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Diabetes Qualified

CALD Community Diabetes Education

CALD Community Diabetes Education

Article written by: Katie Allison (CALD Project Officer, DNSW & ACT) , Jessie Elias (Data Processing Officer, DNSW & ACT), & Noureen Chowdhury (Research & Evaluation Manager, DNSW & ACT)

In Australia’s population, culturally and linguistically diverse (CALD) groups have a greater prevalence of type 2 diabetes than their Australian-born counterparts1,2. Therefore, programs that help reduce health disparities within CALD communities are essential. One such program is The Community Diabetes Education Program (CDEP). The Community Diabetes Education Program was commissioned by Central and Eastern Sydney PHN (CESPHN) since July 2017 and is delivered by Diabetes NSW & ACT. The program is designed to be patient-centred, through providing knowledge to identify, tackle and breakdown behaviours to help reduce the risk of developing diabetes. It also provides learnings on self-management behaviours after a diagnosis of type 2 diabetes.

The Community Diabetes Education Program (CDEP)

From July 2017 to June 2020, Diabetes NSW & ACT bi-lingual health professionals and multicultural health professionals, with the assistance of NAATI accredited interpreters, delivered 34 face-to-face CDEP sessions. With a total attendance of 509 participants from Chinese, Greek, Vietnamese, Nepali, Bangladeshi and Arabic communities.  

To increase sustainability of the program, ‘closed’ or private workshops were introduced in 2019. This allowed more regular community-led workshops of the program. Which ensured longevity, evolution and effectiveness of the CDEP. Over the years, a number of sustainability strategies and measures were incorporated into the CDEP delivery plan. These include:

  • Participant-centred facilitation
  • Participant access review
  • Language support
  • Evidence-based guidelines and practices
  • Safety procedures
  • Linkages with community support services
  • Budget procedures
  • Subsidy and discounts for program expenditure e.g. discounts on venue hire
  • Community-led program delivery
  • Resource sourcing processes
  • Annual training
  • Regular feedback

The CDEP Program Sustainability Report

The CDEP was delivered across 19 locations within the Central Eastern Sydney Primary Health Network (CESPHN) regions from 2017 to 2020. A program sustainability report in 2020 found more than 300 health practices or services were visited as a result of the program. Based on program evaluation surveys completed between 2018 and 2020, 99 % of participants indicated they would make a healthy change to their lifestyle. Furthermore, 55% would make changes to dietary habits as a result of attending the program. Other findings include, 94% of participants being satisfied with the venue and 57% indicating they would make a change in their levels of physical activity.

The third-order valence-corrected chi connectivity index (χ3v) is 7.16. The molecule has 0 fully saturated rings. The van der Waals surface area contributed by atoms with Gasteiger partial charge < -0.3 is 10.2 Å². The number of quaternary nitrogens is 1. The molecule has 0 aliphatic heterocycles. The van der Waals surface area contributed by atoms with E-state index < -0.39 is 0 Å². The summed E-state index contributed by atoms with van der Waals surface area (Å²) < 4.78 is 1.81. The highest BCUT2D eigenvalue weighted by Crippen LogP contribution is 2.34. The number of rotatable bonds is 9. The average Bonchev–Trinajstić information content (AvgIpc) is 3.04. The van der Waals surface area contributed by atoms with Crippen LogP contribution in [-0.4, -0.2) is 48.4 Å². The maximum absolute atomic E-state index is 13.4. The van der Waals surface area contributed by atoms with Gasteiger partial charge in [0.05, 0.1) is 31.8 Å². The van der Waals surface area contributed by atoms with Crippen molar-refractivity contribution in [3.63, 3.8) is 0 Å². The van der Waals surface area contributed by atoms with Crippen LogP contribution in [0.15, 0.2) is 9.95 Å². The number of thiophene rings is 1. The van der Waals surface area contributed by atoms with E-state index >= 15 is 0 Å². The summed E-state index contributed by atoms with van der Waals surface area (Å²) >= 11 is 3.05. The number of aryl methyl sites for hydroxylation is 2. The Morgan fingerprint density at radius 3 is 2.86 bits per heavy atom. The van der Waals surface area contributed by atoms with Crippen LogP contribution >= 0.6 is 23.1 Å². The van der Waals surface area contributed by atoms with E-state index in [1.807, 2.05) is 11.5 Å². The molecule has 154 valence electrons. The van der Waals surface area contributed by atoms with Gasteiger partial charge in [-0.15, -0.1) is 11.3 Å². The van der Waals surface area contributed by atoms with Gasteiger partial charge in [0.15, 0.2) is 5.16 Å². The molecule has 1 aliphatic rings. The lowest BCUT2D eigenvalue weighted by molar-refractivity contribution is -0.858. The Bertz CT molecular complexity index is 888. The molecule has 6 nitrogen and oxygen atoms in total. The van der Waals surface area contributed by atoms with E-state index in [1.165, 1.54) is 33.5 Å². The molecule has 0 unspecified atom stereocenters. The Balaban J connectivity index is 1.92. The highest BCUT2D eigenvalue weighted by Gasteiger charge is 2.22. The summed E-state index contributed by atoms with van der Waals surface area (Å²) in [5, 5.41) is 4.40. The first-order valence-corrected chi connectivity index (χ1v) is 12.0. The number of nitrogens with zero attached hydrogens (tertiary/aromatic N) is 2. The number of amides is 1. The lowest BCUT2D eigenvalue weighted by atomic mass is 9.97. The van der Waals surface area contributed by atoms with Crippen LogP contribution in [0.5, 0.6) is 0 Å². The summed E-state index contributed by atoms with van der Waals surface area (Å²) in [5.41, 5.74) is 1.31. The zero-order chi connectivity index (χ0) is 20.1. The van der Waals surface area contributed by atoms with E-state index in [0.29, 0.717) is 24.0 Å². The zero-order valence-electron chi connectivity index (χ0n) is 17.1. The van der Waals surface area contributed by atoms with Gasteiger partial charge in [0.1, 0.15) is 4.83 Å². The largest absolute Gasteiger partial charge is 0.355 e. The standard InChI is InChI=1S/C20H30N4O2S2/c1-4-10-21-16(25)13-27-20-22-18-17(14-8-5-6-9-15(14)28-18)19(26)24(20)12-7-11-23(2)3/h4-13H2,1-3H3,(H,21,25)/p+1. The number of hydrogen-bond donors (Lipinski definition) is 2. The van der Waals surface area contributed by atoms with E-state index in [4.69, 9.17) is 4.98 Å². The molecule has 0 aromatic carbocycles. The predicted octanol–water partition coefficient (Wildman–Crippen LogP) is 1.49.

The sustainability strategies applied to the program over the years has seen a reduction in cost of care by 40% per participant and an increase in attendance by 55%. The sustainability report also conducted research into effective education strategies for CALD communities. An e-poster for ‘Assessing the acceptability and barriers to digital health education for culturally and linguistically diverse (CALD) communities’ was developed as a result of this research and can be downloaded below.

Recommendations from the CDEP Program Sustainability Report

Recommendations from the program sustainability report are as follows:

  • Continued focus on community engagement, which is seen as a fundamental contributor to program sustainability.
  • A focus on family-friendly strategies for future CDEP initiatives.
  • To further support program sustainability, the following strategies are proposed: peer and community leader involvement, digital adaptations and increasing program engagement with local health services.

The CDEP has been well received by the targeted CALD communities over the past few years. This is attributed to the many strategies incorporated in the design and delivery of the program. Such as cultural awareness and considerations on the learning characteristics of adults. Furthermore a focus on sustainability beyond cost reduction, which also included safety assurance, participant experience and staff engagement. The recommendations from the program sustainability report offer guidance on strategies for use going forward, which will further enhance the programs’ sustainability into the future.

Would you like to develop your diabetes knowledge further?
  1. Australian Government Institute of Family Studies 2008. Enhancing family and relationship service accessibility and delivery to culturally and linguistically diverse families in Australia. Available online at: https://aifs.gov.au/cfca/publications/enhancing-family-and-relationship-service-accessibility-and/ characteristics-and (accessed March 2022).
  2. Abouzeid M, Philpot B, Janus ED, Coates MJ, Dunbar JA. Type 2 diabetes prevalence varies by socioeconomic status within and between migrant groups: analysis and implications for Australia. BMC Public Health. 2013;13(1 (Art # 252)):1 – 9. https://doi.org/10.1186/1471-2458-13-252